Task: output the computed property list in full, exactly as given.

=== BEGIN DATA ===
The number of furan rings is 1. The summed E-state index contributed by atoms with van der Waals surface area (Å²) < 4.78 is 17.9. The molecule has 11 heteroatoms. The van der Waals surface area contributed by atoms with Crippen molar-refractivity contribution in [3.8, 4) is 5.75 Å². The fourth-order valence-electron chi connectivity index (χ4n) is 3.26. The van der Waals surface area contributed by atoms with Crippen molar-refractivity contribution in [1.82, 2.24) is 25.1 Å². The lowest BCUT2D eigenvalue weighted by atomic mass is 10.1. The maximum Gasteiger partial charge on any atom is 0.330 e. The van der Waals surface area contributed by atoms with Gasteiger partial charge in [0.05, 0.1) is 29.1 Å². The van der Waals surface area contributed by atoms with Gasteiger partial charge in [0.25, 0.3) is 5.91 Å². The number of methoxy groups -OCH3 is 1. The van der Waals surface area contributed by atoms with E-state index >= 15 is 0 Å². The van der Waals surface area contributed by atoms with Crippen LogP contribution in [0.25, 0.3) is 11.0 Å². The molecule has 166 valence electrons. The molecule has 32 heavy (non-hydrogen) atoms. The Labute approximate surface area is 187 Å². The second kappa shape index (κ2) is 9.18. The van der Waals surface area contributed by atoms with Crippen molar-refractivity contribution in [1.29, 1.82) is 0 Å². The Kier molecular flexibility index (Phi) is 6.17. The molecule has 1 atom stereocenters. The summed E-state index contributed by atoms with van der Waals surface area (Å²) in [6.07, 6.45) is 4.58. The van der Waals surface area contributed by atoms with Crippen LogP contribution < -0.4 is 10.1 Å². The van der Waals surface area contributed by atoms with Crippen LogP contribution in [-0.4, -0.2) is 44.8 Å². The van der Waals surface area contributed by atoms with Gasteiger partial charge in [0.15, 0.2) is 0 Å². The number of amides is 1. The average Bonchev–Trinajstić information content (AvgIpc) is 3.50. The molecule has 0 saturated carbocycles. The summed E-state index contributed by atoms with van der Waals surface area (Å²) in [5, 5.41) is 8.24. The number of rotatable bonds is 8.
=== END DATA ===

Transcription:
The number of furan rings is 1. The summed E-state index contributed by atoms with van der Waals surface area (Å²) < 4.78 is 17.9. The molecule has 11 heteroatoms. The van der Waals surface area contributed by atoms with Crippen molar-refractivity contribution in [3.8, 4) is 5.75 Å². The fourth-order valence-electron chi connectivity index (χ4n) is 3.26. The van der Waals surface area contributed by atoms with Crippen molar-refractivity contribution in [1.82, 2.24) is 25.1 Å². The lowest BCUT2D eigenvalue weighted by atomic mass is 10.1. The maximum Gasteiger partial charge on any atom is 0.330 e. The van der Waals surface area contributed by atoms with Gasteiger partial charge in [0.05, 0.1) is 29.1 Å². The van der Waals surface area contributed by atoms with Gasteiger partial charge in [0.25, 0.3) is 5.91 Å². The number of methoxy groups -OCH3 is 1. The van der Waals surface area contributed by atoms with E-state index >= 15 is 0 Å². The van der Waals surface area contributed by atoms with Crippen LogP contribution in [0.25, 0.3) is 11.0 Å². The molecule has 166 valence electrons. The molecule has 32 heavy (non-hydrogen) atoms. The Labute approximate surface area is 187 Å². The second kappa shape index (κ2) is 9.18. The van der Waals surface area contributed by atoms with Crippen molar-refractivity contribution in [1.29, 1.82) is 0 Å². The Kier molecular flexibility index (Phi) is 6.17. The molecule has 1 atom stereocenters. The summed E-state index contributed by atoms with van der Waals surface area (Å²) in [6.07, 6.45) is 4.58. The van der Waals surface area contributed by atoms with Crippen LogP contribution < -0.4 is 10.1 Å². The van der Waals surface area contributed by atoms with Crippen LogP contribution in [-0.4, -0.2) is 44.8 Å². The van der Waals surface area contributed by atoms with Gasteiger partial charge in [0.15, 0.2) is 0 Å². The number of amides is 1. The average Bonchev–Trinajstić information content (AvgIpc) is 3.50. The molecule has 0 saturated carbocycles. The summed E-state index contributed by atoms with van der Waals surface area (Å²) in [5, 5.41) is 8.24. The number of rotatable bonds is 8.